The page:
Updated: Apr 15, 2020
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NOT THE MATH YOU WERE LOOKING FOR.
It was the end of 2013 when I finally decided I was going to acknowledge the PTSD I had developed three and a half years earlier, after Haiti's earthquake in January of 2010.
It took me three and a half years of private suffering to admit that "maybe" something was wrong with me. When I finally did, I naively believed that, as improvements were made, my life would eventually become easier. Sounds reasonable, right?
When I agreed to seek help, that's really what I was signing up for; I wanted my life to be easier.
6 Years Later...
As strange as it is to say it, the most surprising aspect of healing has been that, instead of making my life easier, wellness has actually exposed me to a level of complexity that I would never have anticipated (and was not initially prepared for).
In the beginning, I was suffering because of my trauma, but since I didn’t understand that I had trauma—because I didn't actually understand what trauma even was—I related to my pain in very simple terms. It was like a cumbersome, dense, heavy, glob of viscous goo that I constantly had to carry around, as if the objective was to keep it off the ground at all costs.
I had to sleep with it, shower with it, eat with it, and interact with people while struggling with it. Yes, it was bad, but it was simple. My body had adapted to carry that load, like a writer's-bump carries a pencil on the end of its finger.
Nowadays, my feelings are no longer these big, fat, generic lumps of disconnected, physical/emotional goop. They are precise, focused, plentiful, complex, occasionally elusive, and (sometimes) cumbersome. This has forced me to step up my game significantly when it comes to my relationship with my mind/body and that, in no uncertain terms, has been a new kind of difficulty that requires my regular attention.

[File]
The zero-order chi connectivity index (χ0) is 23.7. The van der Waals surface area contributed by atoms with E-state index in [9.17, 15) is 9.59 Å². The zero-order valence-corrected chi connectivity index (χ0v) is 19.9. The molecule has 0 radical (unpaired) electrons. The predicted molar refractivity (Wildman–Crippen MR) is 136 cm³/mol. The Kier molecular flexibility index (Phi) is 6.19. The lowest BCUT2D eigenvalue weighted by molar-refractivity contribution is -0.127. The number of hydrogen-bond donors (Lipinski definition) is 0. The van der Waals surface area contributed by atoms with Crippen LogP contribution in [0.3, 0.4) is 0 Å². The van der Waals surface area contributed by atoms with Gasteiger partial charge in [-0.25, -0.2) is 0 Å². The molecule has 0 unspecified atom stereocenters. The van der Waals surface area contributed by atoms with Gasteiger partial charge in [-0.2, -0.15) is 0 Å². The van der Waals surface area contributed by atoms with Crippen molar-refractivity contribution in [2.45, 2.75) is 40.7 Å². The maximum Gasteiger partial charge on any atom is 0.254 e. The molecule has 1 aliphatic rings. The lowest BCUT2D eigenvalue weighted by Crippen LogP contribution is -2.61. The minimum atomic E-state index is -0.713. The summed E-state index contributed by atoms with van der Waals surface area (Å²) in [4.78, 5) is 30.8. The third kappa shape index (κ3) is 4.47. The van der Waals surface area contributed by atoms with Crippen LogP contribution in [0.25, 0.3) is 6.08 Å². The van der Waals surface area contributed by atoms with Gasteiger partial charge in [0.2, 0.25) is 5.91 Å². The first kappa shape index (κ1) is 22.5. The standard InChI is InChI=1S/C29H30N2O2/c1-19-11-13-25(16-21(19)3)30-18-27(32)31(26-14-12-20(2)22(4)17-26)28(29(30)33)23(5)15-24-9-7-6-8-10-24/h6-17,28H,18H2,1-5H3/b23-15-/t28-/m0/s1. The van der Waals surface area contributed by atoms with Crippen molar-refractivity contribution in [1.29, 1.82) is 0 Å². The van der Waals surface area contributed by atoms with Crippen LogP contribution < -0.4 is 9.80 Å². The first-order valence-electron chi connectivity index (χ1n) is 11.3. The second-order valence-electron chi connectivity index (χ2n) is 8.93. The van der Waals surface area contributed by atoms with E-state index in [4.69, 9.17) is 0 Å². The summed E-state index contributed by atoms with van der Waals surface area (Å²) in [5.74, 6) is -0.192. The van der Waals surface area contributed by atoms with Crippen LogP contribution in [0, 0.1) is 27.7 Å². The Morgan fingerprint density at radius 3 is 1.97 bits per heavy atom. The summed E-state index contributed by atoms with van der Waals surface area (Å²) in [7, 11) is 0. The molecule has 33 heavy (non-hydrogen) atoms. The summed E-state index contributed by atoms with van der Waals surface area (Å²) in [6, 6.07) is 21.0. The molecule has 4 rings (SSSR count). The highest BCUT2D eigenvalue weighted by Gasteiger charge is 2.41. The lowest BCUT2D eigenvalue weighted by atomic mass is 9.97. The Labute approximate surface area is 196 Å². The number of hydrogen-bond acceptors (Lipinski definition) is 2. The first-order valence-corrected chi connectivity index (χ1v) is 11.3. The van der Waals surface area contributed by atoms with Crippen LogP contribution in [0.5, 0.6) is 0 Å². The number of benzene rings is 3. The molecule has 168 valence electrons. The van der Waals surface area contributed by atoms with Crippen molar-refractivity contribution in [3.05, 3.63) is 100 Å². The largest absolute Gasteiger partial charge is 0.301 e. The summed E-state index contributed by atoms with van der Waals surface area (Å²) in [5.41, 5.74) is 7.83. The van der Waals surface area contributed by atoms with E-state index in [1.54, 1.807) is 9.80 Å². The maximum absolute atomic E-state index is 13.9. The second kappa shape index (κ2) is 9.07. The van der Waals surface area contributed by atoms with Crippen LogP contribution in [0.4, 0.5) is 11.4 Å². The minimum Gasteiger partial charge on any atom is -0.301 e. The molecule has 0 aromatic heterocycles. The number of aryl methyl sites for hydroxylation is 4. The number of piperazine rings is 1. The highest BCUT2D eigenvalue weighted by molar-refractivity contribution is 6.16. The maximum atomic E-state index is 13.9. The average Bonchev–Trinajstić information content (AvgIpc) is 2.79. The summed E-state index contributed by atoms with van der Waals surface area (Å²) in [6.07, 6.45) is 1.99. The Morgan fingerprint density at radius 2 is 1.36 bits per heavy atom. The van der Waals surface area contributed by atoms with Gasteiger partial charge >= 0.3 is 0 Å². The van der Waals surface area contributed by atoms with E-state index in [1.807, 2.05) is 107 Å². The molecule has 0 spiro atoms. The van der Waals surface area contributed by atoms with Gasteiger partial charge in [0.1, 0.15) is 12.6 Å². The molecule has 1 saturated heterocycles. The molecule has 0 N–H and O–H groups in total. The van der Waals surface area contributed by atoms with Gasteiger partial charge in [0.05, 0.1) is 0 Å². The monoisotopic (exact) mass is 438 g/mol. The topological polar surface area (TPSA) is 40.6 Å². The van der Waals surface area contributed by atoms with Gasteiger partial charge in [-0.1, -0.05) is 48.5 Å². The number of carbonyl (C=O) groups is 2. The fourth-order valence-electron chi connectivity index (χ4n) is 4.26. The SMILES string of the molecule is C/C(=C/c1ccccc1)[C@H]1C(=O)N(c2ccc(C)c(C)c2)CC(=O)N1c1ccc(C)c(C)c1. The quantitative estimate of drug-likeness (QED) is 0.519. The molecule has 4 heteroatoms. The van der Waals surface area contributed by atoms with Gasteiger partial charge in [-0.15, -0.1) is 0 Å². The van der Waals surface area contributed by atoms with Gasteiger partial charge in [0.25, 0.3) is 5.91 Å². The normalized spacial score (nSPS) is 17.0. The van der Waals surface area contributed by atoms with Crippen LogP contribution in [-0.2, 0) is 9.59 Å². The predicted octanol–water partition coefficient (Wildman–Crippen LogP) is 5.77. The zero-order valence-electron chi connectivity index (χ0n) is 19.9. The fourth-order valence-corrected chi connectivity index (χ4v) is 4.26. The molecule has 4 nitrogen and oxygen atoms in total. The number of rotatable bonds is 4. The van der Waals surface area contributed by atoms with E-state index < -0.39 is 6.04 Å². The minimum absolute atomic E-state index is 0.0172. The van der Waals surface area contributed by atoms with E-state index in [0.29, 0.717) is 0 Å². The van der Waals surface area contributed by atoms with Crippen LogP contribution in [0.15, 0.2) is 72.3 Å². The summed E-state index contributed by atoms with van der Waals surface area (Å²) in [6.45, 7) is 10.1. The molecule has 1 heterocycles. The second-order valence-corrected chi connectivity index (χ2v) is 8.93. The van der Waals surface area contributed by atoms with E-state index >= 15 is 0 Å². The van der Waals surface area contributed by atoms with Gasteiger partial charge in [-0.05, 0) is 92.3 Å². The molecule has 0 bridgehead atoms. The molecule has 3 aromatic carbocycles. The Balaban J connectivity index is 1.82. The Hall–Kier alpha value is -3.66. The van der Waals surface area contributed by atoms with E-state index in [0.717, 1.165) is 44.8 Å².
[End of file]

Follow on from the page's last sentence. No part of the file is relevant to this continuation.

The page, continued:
In that sense, my life has technically gotten a bit more difficult since healing. I've gone from a simple mess to a complex masterpiece.
So, yes, it's harder...but it's also better.
As you, my friends and readers, commit to your own important healing work, I think it's very important for each of us to be honest with one another about what we are experiencing on our journeys. The good, the bad, and the ugly... each of us deserves to live a life of direct contact with what is real and what is true.
Trauma leaves us stuck in a reality that is no longer helpful, but to tease relief without an honest look at the work that it takes to have and maintain wellness is just cruel. At least, I think so.
Of course, my experience may be nothing like yours, so forget what I think! How do these ideas resonate with you? What is your experience of things? Here are some questions to get you started...